Maureen Harbinger of Death
Writer & Performer Jonny Hawkins. Co-conceiver & Director Nell Ranney.. Set & Costume Designer Isabel Hudson. Lighting Designer Nick Schlieper. Sound Designer Steve Toulmin. Lighting Associate Morgan Moroney. Producer Jo Dyer. Production Manager Lachlan Steel, Technical Consultant Marcus Kelson. Stage Manager Tanya Leach. A Soft Tread production in association with Sign of the Acorn. The Space. Adelaide Festival Centre. March 15-18 2023
Reviewed by Peter Wilkins
It would be natural to think that Maureen Harbinger of Death is about death. And it is. But it is also about life as the harbinger of death. Writer Jonny Hawkins enters to offer an acknowledgement of Kaurna land and pay respects to elders past present and emerging and ask the audience to remove the curse of the mobile phone which had plagued previous performances by turning them off altogether. With personable charm he explains that many women who have entered his life, some famous, some family, some unknown will be represented in the character of Maureen, who lives in the heart of Kings Cross and is now an old woman. Maureen Harbinger of Death will be a testimonial to women through the story of one woman
A large scalloped theatre
curtain of gold and dappled velvet hangs as a backdrop and spreads out over the floor and across the chair in the
centre of the stage and the adjoining table. Hawkins walks across to the table
and picks up a pair of earrings that he fits to his ears. He then places a
simple necklace about his neck and takes a piece of the curtaining from the
chair and ties it around his waist and sits in the chair. He is now Maureen,
slipping easily and believably into role. The audience is charmed into that
willing suspension of disbelief as Maureen begins to explain her portentious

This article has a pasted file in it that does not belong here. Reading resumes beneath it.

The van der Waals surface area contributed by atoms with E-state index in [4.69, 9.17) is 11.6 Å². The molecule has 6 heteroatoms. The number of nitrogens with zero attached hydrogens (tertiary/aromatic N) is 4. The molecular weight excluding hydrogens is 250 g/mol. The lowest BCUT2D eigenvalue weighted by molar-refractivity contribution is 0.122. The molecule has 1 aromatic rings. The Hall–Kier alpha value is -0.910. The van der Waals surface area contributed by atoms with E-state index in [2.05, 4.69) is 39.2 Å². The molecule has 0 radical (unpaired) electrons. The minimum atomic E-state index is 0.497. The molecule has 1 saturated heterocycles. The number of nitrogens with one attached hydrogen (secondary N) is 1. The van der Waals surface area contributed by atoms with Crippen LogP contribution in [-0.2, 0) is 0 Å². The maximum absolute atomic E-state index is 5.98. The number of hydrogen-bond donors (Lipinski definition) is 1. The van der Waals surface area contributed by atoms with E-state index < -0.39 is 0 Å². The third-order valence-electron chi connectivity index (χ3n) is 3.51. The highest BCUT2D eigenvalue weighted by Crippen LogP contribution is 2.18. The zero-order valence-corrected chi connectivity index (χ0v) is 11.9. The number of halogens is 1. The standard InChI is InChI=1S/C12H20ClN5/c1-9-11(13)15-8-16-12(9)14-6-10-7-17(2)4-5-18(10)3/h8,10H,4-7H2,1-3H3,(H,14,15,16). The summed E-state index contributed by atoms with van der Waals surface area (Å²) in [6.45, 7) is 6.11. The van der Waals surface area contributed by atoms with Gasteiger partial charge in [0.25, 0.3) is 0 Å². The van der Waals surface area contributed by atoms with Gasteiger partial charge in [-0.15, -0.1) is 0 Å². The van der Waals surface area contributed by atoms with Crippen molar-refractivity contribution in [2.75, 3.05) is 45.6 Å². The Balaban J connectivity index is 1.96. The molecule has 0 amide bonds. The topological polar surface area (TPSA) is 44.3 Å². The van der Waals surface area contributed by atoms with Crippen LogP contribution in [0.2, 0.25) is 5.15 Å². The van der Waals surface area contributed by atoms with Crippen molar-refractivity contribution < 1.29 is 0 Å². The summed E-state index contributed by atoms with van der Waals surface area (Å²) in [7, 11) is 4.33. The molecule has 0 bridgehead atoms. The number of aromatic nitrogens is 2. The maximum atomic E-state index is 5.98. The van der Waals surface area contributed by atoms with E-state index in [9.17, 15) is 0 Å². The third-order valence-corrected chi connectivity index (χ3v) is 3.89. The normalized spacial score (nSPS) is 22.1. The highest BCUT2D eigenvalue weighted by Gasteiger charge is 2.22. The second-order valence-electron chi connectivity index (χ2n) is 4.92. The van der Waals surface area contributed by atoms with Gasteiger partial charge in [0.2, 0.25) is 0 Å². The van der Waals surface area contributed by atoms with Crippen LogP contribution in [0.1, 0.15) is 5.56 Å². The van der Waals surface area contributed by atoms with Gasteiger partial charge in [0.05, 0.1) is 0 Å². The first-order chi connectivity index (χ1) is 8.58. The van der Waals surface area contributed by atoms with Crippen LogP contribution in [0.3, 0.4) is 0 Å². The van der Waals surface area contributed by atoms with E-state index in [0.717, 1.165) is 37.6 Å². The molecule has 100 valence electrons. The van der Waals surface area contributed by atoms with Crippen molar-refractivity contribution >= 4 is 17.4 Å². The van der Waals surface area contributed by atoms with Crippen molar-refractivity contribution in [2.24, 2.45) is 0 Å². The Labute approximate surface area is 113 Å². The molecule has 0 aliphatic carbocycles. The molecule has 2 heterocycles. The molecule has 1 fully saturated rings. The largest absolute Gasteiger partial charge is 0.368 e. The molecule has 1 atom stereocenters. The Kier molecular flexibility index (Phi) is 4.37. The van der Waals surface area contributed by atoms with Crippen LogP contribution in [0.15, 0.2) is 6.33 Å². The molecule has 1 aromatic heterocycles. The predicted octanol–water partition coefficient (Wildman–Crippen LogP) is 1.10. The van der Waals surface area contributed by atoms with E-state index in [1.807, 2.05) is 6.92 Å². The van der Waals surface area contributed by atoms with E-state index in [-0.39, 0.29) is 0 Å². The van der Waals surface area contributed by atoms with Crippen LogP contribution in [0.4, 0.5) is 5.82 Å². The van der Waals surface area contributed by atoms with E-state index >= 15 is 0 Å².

Jonny Hawkins as Maureen
She is the Cross’s soothsayer, able to predict the death of her friends. She passes the list to the audience and asks members to read out a name of one of the dead from the list. It cleverly draws the audience into her story, participants in the lives of an odd assortment of characters, disliked cousin Jody, jolly Ken, bisexual lover Dennis, wealthy Bonny who died in the arms of Hugh Jackman and fashion conscious Teneil to name a few. For eighty minutes Maureen lets the stories roll of the tongue, stopping only to invite Craig from the audience to light her cigarette. She is the consummate teller of tales, captivating in her independent strength, funny in her account of the characters that populate her world, quick witted in her reference to Buckingham Palace across the street, named by her on account of the many Queens who live there.
It is a testament she holds dear as she tells the audience that she never married nor had children. There is no shame or guilt or sense of unfulfillment in her confession. Nor is she the witch of fairytales, the wicked crone of fables or the victim of men’s recrimination. She is the voice of the independent spirit. Hawkins plays her superbly with wit, instinctive wisdom and a relish for the anarchic.